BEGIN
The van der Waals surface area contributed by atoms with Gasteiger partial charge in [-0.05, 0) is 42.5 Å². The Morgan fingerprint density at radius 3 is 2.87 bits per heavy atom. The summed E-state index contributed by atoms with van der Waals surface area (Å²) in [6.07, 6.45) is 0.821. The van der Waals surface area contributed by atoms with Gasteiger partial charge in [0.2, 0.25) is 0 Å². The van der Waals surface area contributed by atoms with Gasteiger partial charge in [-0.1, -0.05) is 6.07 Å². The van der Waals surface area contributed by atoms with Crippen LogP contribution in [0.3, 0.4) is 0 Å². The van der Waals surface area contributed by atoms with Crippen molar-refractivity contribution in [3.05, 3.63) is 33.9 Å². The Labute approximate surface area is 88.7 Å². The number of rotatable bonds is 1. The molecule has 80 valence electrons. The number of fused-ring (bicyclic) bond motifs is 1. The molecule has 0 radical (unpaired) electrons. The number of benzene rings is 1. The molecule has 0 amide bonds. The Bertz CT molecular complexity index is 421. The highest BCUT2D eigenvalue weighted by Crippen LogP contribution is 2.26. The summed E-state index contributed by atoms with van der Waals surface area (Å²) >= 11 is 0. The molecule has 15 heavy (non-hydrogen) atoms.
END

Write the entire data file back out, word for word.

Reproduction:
The van der Waals surface area contributed by atoms with Gasteiger partial charge in [-0.05, 0) is 42.5 Å². The Morgan fingerprint density at radius 3 is 2.87 bits per heavy atom. The summed E-state index contributed by atoms with van der Waals surface area (Å²) in [6.07, 6.45) is 0.821. The van der Waals surface area contributed by atoms with Gasteiger partial charge in [0.2, 0.25) is 0 Å². The van der Waals surface area contributed by atoms with Gasteiger partial charge in [-0.1, -0.05) is 6.07 Å². The van der Waals surface area contributed by atoms with Crippen LogP contribution in [0.3, 0.4) is 0 Å². The van der Waals surface area contributed by atoms with Crippen molar-refractivity contribution in [3.05, 3.63) is 33.9 Å². The Labute approximate surface area is 88.7 Å². The number of rotatable bonds is 1. The molecule has 80 valence electrons. The number of fused-ring (bicyclic) bond motifs is 1. The molecule has 0 radical (unpaired) electrons. The number of benzene rings is 1. The molecule has 0 amide bonds. The Bertz CT molecular complexity index is 421. The highest BCUT2D eigenvalue weighted by Crippen LogP contribution is 2.26. The summed E-state index contributed by atoms with van der Waals surface area (Å²) >= 11 is 0. The molecule has 15 heavy (non-hydrogen) atoms.